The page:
The GPO was in place. The client was reporting into WSUS. Client installation was starting up but then bombing out. After looking at the logs on the client machine (in c:\windows\CCMSetup) I found the following entries…
<![LOG[Client is not allowed to use PKI issued certificate thus it can not talk to HTTPS server.]LOG]!>
<![LOG[GetDPLocations failed with error 0x80004005]LOG]!>
So it looked like the client could find the DP, was trying to talk to it but because I was running HTTPS only mode, the DP was requesting the client present a valid certificate. The client had a valid certificate but didn’t think”that it was allowed to use it… – pretty useless!
I did some experiments and found that if I changed the setting in SCCM to allow either “HTTP or HTTPS” then the client would install itself correctly (and do so using HTTPS!). This meant that I didn’t have an issue with certificates or my PKI in-general. This confirmed my suspicions that the client simply wasn’t authorising itself to use it’s certificate.
After some closer inspection of the CCMSetup logs from each scenario I found the following lines:
HTTPS only mode:
MSI properties: SMSSITECODE=BIB CCMHTTPPORT=”80″ CCMHTTPSPORT=”443″ CCMHTTPSSTATE=”255” CCMCERTISSUERS=”CN=Test CA; O=Test; L=test; C=GB” CCMFIRSTCERT=”1″
HTTP or HTTPS mode:
MSI properties: SMSSITECODE=BIB CCMHTTPPORT=”80″ CCMHTTPSPORT=”443″ CCMHTTPSSTATE=”480” CCMCERTISSUERS=”CN=Test CA; O=Test; L=Test; C=GB” CCMFIRSTCERT=”1″
The crucial bit seemed to be the value of CCMHTTPSTATE. This tied in with some forum posts (for SCCM 2007) that I’d found where they talked about needing to set the value to 63 for an install to work in certain circumstances. I did some testing and found that if I forced this value via a GPO then the installation would proceed and work as expected.
So where does that place the issue? It’s hard to tell if it’s the SCCM server’s fault for incorrectly setting the value of CCMHTTSSTATE to 255 or if it’s a client issue where the client is incorrectly interpreting the value and not allowing the use of it’s client certificate when it should be. Either way it doesn’t help workaround the issue…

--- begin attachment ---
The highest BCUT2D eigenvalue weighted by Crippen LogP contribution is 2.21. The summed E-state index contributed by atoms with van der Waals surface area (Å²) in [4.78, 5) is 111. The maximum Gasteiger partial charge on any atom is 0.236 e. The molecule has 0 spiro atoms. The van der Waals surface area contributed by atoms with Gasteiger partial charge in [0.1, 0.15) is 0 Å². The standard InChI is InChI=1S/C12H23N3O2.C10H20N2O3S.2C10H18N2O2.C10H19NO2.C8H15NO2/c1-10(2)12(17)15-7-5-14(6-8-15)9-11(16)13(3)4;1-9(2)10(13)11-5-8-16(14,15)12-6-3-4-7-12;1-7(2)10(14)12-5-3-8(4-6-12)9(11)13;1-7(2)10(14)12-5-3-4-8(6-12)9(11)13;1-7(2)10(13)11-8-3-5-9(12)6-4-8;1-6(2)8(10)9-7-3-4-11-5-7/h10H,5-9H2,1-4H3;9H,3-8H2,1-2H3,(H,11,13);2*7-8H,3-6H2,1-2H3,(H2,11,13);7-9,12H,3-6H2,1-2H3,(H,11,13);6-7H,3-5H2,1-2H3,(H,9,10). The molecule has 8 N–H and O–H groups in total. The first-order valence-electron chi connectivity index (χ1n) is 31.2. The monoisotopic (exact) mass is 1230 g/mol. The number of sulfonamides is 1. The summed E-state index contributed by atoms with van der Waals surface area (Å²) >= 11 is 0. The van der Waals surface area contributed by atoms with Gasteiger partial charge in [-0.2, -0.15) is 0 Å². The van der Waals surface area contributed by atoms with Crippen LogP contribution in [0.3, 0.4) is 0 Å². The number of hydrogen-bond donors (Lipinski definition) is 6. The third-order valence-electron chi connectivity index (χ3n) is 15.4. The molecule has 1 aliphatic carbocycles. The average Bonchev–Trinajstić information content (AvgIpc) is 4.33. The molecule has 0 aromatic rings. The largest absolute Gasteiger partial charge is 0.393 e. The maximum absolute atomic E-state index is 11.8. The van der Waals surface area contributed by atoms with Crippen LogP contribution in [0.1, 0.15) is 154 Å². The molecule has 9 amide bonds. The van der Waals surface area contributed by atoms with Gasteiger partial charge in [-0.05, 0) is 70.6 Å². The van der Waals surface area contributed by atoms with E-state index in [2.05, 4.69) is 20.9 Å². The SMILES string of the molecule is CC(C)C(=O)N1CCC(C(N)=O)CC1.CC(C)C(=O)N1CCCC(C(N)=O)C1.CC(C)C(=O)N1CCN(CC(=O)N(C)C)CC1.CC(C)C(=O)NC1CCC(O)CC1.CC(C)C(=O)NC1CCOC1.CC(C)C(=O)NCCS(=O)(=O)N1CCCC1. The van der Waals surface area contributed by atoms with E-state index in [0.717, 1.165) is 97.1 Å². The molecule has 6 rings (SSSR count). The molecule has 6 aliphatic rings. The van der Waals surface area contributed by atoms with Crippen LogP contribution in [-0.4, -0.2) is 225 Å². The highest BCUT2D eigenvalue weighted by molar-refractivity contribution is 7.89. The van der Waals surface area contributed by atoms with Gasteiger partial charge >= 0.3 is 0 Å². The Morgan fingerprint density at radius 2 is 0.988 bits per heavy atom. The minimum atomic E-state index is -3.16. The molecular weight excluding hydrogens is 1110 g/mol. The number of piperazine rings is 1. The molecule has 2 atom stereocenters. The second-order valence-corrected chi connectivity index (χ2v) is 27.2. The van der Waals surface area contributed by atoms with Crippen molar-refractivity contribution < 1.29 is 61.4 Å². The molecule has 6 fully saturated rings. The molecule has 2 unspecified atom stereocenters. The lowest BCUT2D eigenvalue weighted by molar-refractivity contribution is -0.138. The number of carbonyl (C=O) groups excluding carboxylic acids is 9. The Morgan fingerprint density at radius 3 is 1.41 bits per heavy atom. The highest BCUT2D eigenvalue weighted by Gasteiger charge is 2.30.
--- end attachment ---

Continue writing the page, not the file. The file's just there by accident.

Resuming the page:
So there are two workarounds for this issue and which one your implement is up to you:
Fix CCMHTTPSSTATE using Group Policy
You can modify your existing SCCM WSUS GPO to include a custom MSI installer value for SCCM setup…
Simply add the SCCM 2012 ConfigMgrInstallation.adm (what’s with MS not adopting their own ADMX standard?!) from the SCCM DVD (<CD>\SMSSETUP\TOOLS\ConfigMfrADMTemplates) and then add the value “CCMHTTPSSTATE=63”. This will make SCCM inject your value into the install string as installation runs.
Allow HTTP/HTTPS but force HTTPS on MP/DP
Alternatively if you don’t want to mess about any more with GPO’s (this method was my choice – don’t want to force too much config onto the clients vai GPO when it should be automatic) then you can leave HTTP/HTTPS enabled on your primary site server but then force HTTPS for all your Management Points and Distribution Points.
This means that SCCM is still fully secured but that when you expand your topology you need to remember to force HTTPS for any new MP/DP’s
This was my preference for a workaround until MS produce a patch for the issue (honestly how did this not get detected in beta or TAP? It’s quite basic functionality – Enable HTTPS, deploy client from WSUS).
If I spot any news about a patch I’ll update the post, or if anyone has seen something please put a note in the comments. Thanks